Ipoh is a celebrated food haven, with many classic Malaysian dishes originating from this northern town. However, it’s the way that people from Ipoh make their coffee that has truly captured this country’s heart.

White coffee fits its name perfectly: It’s a sweet, light-colored drink that contrasts sharply with the usual black coffee. This concoction first appeared in the early 1900’s, as a way for local businessmen to share a cuppa with their western counterparts. Western-style brews were too bitter and acidic for the native palate, so Ipoh coffee houses remade the drink to fit the tastes of the locals.

The coffee beans are roasted with ingredients that include palm oil, margarine and sugar. These are ground and brewed on a coffee sock, then mixed with condensed milk and evaporated milk. Afterwards the steaming liquid is poured from high up to produce its signature frothy top.

Ipoh white coffee is now so popular that it inspired its own category of copycat instant coffee brands. But of course, nothing beats the real thing. Kedai Kopi Nam Heong in particular, does a great job of balancing the milky sweet and freshly brewed coffee flavours.

Where to try it: Kedai Kopi Nam Heong, 2 Jalan Bandar Timah, 30000 Ipoh, Perak, Malaysia

Vietnam: Caphe trung

Southeast Asian coffee - caphe trung

Photo: Courtesy of Lester Ledesma

Perhaps one of the most well-known Southeast Asian coffee drinks, caphe trung may look like a cappuccino but it’s not. In fact, the Vietnamese would say that caphe trung makes for a better after-meal treat than its Italian lookalike.

Caphe trung was created in the aftermath of World War II, when a shortage of basic commodities left Hanoi’s coffeehouses without milk. A bartender named Giang at the Metropole Hotel thought of using eggs as a substitute. He mixed the yolks with sugar and beat them until they turned into a thick, airy foam. He topped coffee laced with condensed milk with the foam, creating a delectable caffeinated dessert beverage.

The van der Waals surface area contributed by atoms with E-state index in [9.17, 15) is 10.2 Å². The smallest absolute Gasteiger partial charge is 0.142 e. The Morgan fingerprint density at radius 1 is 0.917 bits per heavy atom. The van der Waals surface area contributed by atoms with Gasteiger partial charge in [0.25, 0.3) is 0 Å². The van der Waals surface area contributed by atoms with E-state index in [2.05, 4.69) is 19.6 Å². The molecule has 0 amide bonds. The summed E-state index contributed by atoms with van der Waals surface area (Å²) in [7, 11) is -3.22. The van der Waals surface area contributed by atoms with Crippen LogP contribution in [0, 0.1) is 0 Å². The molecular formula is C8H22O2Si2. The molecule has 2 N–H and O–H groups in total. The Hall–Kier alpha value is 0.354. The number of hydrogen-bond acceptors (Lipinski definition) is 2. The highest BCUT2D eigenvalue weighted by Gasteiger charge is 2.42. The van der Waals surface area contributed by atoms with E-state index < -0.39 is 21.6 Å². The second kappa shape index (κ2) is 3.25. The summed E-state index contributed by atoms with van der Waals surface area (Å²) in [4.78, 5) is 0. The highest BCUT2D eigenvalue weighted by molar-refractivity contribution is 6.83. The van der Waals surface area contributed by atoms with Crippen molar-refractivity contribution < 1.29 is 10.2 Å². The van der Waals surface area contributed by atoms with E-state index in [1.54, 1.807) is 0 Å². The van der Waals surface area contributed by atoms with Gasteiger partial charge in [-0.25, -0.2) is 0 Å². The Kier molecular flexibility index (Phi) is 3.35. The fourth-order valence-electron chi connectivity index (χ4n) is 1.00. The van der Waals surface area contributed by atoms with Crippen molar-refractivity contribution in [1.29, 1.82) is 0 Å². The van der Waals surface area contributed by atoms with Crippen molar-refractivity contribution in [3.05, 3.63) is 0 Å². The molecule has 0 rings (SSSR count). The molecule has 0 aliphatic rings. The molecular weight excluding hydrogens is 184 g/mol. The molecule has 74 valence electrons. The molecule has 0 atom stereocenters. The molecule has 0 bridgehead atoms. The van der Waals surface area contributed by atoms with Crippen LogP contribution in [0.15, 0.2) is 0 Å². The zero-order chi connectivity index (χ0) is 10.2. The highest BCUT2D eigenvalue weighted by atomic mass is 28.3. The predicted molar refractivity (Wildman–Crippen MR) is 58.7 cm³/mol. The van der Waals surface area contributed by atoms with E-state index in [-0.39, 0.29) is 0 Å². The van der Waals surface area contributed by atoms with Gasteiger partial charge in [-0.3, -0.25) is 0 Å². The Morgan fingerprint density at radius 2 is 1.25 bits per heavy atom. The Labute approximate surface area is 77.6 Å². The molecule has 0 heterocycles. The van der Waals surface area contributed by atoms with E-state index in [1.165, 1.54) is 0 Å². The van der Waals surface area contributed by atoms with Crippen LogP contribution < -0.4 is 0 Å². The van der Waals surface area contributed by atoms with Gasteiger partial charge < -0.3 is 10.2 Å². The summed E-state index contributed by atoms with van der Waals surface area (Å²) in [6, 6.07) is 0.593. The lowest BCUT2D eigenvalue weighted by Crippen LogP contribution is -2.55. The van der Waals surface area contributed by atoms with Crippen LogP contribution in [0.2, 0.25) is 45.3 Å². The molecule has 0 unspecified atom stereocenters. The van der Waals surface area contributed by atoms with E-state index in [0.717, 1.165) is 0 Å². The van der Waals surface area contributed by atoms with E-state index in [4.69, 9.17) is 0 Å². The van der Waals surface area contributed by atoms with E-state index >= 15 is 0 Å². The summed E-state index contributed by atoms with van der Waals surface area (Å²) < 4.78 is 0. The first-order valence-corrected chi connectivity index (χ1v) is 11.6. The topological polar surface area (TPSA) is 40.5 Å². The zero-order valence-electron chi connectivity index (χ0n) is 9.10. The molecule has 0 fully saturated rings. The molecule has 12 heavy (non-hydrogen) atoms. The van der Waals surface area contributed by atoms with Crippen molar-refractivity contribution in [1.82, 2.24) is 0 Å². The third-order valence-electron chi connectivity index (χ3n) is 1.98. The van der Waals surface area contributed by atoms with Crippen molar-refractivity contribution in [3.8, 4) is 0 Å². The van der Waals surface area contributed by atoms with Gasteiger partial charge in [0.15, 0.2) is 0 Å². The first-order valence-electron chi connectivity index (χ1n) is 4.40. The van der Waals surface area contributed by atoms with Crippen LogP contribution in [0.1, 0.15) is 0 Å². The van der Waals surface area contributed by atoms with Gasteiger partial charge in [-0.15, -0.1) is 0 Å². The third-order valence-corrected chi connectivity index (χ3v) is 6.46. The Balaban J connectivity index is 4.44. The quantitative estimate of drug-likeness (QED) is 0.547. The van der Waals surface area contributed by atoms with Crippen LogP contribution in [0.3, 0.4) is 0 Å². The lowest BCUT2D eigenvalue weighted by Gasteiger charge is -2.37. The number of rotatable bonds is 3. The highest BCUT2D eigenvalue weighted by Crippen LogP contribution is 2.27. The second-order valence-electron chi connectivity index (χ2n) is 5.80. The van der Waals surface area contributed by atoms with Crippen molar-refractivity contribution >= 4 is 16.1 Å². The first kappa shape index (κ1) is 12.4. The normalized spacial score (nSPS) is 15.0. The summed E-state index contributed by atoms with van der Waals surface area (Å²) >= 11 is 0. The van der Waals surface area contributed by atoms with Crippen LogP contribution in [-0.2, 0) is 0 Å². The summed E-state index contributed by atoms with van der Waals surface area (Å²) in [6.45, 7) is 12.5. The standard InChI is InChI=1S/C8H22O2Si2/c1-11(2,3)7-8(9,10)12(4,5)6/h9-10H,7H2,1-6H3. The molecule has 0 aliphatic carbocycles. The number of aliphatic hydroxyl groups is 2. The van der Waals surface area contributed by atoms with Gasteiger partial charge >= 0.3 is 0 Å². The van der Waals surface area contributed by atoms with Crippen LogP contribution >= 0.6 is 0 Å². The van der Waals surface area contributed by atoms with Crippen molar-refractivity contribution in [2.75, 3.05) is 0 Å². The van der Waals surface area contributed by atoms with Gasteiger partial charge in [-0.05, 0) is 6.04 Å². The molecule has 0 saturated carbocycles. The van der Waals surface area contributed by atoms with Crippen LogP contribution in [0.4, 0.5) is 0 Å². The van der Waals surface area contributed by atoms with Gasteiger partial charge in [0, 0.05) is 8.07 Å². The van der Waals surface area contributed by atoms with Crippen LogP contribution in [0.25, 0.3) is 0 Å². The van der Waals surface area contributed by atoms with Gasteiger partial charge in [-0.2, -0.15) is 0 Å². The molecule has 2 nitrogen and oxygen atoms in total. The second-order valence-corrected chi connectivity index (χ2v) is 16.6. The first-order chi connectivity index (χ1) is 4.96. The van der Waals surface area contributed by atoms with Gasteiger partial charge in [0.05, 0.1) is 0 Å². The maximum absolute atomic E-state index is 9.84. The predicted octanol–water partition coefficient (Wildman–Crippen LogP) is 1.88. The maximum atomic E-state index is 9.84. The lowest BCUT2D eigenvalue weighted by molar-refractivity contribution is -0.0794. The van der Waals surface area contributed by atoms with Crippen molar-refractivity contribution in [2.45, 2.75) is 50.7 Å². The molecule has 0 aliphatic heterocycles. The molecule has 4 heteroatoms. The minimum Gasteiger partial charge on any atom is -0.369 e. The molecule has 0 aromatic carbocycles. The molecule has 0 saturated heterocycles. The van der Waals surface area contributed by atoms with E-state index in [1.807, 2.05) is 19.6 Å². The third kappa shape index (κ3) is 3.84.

To this day it remains an exclusively Hanoian recipe, with just a handful of coffeehouses offering it on their menus. Cafe Giang was started by a son of the bartender who allegedly invented the drink, and is still the go-to place for this coffee concoction.

Where to try it: Cafe Giang, 39 Nguyễn Hữu Huân, Lý Thái Tổ, Hoàn Kiếm, Hà Nội, Vietnam

Thailand: Cafe bolan

Southeast Asian coffee - cafe bolan

Photo: Courtesy of Lester Ledesma

This coffee drink is prepared using the distinctive tungthom sock filter hanging from its vending cart. Dark brown, somewhat syrupy in texture and oh-so-sweet with the layer of condensed milk lining the bottom of the cup, cafe bolan is the perfect caffeine pick-me-up while exploring the streets of Thailand.

This drink is served by countless hawkers at markets and busy thoroughfares throughout the country. Cafe bolan translates to “old-style coffee”, and is made from beans roasted with recipes that sometimes include sugar, cocoa or even soya. The ground coffee mixture is sock-brewed and served alongside a glass of tea, both of which you drink on the spot, standing amidst the hustle and bustle of everyday Thai life. You can also sample cafe bolan at the small coffeehouses in the older parts of town. In Bangkok, check out Eiah Sae and Ek Teng Phu Ki, located within meters of each other in Chinatown’s Phat Sai Road.

Where to try it: Eiah Sae, 111 Phat Sai, Samphanthawong, Bangkok 10100, Thailand